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Publication numberUS7895328 B2
Publication typeGrant
Application numberUS 10/685,160
Publication dateFeb 22, 2011
Filing dateOct 14, 2003
Priority dateDec 13, 2002
Also published asUS8489693, US20040117801, US20110173252
Publication number10685160, 685160, US 7895328 B2, US 7895328B2, US-B2-7895328, US7895328 B2, US7895328B2
InventorsWolfgang Eibach, Dietmar Kuebler
Original AssigneeInternational Business Machines Corporation
Export CitationBiBTeX, EndNote, RefMan
External Links: USPTO, USPTO Assignment, Espacenet
System and method for context-based serialization of messages in a parallel execution environment
US 7895328 B2
Abstract
A messaging system and method which allows parallel execution of related requests according their context-based sequence. A serialization processor receives each incoming message request from a messaging client, extracts a transaction identifier (TI), searches a state table for the TI, and, if the TI is found active in the state table, stores the request in a serialization queue and makes an entry for that TI with the state “queued” in the state table. After execution of the active request, its entry in the state table is cleared, and the queued request with the same TI is executed, whereupon its entry is changed from queued to active.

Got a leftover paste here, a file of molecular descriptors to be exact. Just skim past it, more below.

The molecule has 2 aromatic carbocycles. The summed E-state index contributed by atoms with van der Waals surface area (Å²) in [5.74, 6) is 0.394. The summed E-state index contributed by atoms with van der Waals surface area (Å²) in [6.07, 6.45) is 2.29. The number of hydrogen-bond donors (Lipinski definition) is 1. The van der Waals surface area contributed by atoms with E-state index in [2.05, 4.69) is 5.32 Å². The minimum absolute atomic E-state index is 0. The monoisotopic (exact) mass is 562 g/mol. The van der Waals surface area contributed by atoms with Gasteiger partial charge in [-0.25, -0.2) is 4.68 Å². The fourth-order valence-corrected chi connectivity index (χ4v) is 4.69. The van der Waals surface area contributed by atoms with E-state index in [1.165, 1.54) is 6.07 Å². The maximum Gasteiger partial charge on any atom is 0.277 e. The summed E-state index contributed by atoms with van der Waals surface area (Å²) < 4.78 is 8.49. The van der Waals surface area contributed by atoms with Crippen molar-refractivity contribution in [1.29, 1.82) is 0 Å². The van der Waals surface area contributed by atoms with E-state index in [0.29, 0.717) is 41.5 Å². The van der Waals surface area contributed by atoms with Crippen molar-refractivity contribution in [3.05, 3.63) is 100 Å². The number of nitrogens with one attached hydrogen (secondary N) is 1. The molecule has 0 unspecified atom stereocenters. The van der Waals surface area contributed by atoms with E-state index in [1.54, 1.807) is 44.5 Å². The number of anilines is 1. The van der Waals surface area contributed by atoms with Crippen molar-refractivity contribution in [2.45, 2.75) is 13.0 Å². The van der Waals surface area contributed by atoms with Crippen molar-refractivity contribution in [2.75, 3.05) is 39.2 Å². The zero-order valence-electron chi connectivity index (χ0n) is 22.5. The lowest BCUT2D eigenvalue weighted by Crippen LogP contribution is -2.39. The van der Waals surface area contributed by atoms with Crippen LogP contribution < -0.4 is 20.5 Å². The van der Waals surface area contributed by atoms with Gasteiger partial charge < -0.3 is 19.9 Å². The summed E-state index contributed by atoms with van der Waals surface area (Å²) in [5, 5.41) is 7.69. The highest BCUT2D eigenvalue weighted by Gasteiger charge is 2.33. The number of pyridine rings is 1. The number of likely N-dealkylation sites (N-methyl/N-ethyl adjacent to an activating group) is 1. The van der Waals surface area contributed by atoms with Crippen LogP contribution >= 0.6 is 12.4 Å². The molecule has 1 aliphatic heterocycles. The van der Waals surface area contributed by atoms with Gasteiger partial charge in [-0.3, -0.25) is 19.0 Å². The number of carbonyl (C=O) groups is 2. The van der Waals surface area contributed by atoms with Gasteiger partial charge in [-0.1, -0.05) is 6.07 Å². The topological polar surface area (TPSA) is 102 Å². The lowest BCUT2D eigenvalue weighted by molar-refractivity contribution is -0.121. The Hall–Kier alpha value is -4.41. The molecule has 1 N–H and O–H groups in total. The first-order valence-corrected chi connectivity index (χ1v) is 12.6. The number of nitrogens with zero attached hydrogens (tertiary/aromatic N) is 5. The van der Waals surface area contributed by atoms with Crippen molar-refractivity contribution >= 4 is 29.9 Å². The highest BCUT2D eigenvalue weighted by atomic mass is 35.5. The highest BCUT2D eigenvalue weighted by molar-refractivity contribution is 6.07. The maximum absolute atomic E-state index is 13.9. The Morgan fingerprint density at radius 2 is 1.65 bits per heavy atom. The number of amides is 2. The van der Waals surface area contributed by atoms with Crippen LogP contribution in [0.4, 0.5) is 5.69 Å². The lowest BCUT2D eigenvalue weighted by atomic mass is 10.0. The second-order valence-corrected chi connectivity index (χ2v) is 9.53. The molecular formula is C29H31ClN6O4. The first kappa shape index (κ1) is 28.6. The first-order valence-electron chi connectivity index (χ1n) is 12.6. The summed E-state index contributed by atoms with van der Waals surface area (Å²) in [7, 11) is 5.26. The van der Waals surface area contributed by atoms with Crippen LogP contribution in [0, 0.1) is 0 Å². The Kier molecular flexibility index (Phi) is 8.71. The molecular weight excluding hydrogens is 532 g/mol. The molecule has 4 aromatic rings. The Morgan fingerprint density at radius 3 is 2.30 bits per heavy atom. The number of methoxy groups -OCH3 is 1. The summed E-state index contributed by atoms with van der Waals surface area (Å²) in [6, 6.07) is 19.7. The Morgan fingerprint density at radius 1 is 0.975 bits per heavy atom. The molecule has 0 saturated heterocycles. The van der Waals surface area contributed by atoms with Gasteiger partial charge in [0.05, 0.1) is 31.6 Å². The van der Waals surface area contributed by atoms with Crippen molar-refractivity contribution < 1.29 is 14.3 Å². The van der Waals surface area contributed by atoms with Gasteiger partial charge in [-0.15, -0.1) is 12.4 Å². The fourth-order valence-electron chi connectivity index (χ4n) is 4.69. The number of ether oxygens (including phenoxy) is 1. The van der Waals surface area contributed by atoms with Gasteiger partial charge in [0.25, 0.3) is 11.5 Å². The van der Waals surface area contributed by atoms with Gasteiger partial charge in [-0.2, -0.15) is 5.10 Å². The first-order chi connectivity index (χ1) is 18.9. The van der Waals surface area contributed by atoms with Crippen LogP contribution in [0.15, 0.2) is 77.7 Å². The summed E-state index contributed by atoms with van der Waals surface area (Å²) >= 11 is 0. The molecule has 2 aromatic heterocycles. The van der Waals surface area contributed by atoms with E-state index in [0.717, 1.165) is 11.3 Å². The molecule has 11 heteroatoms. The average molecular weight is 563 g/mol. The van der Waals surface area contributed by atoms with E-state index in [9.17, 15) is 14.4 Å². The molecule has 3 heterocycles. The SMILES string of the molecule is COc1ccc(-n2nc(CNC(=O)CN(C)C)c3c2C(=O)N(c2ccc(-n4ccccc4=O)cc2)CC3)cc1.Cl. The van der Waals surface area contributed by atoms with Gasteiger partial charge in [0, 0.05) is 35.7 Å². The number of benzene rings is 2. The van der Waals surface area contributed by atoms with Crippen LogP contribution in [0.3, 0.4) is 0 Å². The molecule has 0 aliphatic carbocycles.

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Claims(12)
1. A method for context-based serialization of messages in a server system having a message queue and an execution system which performs parallel processing of messages, comprising the steps of:
retrieving a message from the message queue;
identifying a transaction identifier of the message;
searching a state table for the transaction identifier;
creating an entry for the message in the state table with the transaction identifier and a state of active upon the state table not containing the identified transaction identifier; and
putting the message into an execution queue.
2. The method of claim 1, further comprising:
checking states of messages in the state table at predetermined times; and
upon a message with the transaction identifier has been cleared in the state table, putting a message from the serialization queue having the transaction identifier into the execution queue.
3. The method of claim 2, further comprising:
recording, in the state table, a time stamp of a message arriving in the message queue; and